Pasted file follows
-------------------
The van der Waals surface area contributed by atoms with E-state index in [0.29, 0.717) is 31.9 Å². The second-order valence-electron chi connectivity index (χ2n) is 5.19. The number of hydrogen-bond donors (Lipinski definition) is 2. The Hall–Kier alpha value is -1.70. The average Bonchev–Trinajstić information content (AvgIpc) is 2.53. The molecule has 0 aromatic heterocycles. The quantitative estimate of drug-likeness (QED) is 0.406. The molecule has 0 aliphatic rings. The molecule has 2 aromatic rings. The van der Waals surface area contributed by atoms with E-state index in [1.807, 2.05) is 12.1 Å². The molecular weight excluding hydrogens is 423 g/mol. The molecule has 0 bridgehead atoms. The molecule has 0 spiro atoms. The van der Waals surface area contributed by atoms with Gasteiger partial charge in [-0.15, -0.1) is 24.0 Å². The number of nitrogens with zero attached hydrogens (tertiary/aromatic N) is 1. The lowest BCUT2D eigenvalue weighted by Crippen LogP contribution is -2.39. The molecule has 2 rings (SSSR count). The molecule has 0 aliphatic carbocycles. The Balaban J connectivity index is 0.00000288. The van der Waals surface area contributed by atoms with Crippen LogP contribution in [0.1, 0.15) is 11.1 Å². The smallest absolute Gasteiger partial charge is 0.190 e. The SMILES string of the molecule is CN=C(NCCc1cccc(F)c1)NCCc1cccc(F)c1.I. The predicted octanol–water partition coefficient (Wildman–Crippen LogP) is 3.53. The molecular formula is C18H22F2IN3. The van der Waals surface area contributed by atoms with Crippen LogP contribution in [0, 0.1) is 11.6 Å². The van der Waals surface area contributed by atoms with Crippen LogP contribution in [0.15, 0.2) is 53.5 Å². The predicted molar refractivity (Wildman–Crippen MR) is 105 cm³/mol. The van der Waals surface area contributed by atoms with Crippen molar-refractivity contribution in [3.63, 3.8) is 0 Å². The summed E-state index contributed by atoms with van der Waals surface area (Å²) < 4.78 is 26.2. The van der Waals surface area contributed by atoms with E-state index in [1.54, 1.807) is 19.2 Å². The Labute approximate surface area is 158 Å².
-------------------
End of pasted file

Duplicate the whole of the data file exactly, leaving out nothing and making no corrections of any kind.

The van der Waals surface area contributed by atoms with E-state index in [0.29, 0.717) is 31.9 Å². The second-order valence-electron chi connectivity index (χ2n) is 5.19. The number of hydrogen-bond donors (Lipinski definition) is 2. The Hall–Kier alpha value is -1.70. The average Bonchev–Trinajstić information content (AvgIpc) is 2.53. The molecule has 0 aromatic heterocycles. The quantitative estimate of drug-likeness (QED) is 0.406. The molecule has 0 aliphatic rings. The molecule has 2 aromatic rings. The van der Waals surface area contributed by atoms with E-state index in [1.807, 2.05) is 12.1 Å². The molecular weight excluding hydrogens is 423 g/mol. The molecule has 0 bridgehead atoms. The molecule has 0 spiro atoms. The van der Waals surface area contributed by atoms with Gasteiger partial charge in [-0.15, -0.1) is 24.0 Å². The number of nitrogens with zero attached hydrogens (tertiary/aromatic N) is 1. The lowest BCUT2D eigenvalue weighted by Crippen LogP contribution is -2.39. The molecule has 2 rings (SSSR count). The molecule has 0 aliphatic carbocycles. The Balaban J connectivity index is 0.00000288. The van der Waals surface area contributed by atoms with Crippen LogP contribution in [0.1, 0.15) is 11.1 Å². The smallest absolute Gasteiger partial charge is 0.190 e. The SMILES string of the molecule is CN=C(NCCc1cccc(F)c1)NCCc1cccc(F)c1.I. The predicted octanol–water partition coefficient (Wildman–Crippen LogP) is 3.53. The molecular formula is C18H22F2IN3. The van der Waals surface area contributed by atoms with Crippen LogP contribution in [0, 0.1) is 11.6 Å². The van der Waals surface area contributed by atoms with Crippen LogP contribution in [0.15, 0.2) is 53.5 Å². The predicted molar refractivity (Wildman–Crippen MR) is 105 cm³/mol. The van der Waals surface area contributed by atoms with Crippen molar-refractivity contribution in [3.63, 3.8) is 0 Å². The summed E-state index contributed by atoms with van der Waals surface area (Å²) < 4.78 is 26.2. The van der Waals surface area contributed by atoms with E-state index in [1.54, 1.807) is 19.2 Å². The Labute approximate surface area is 158 Å².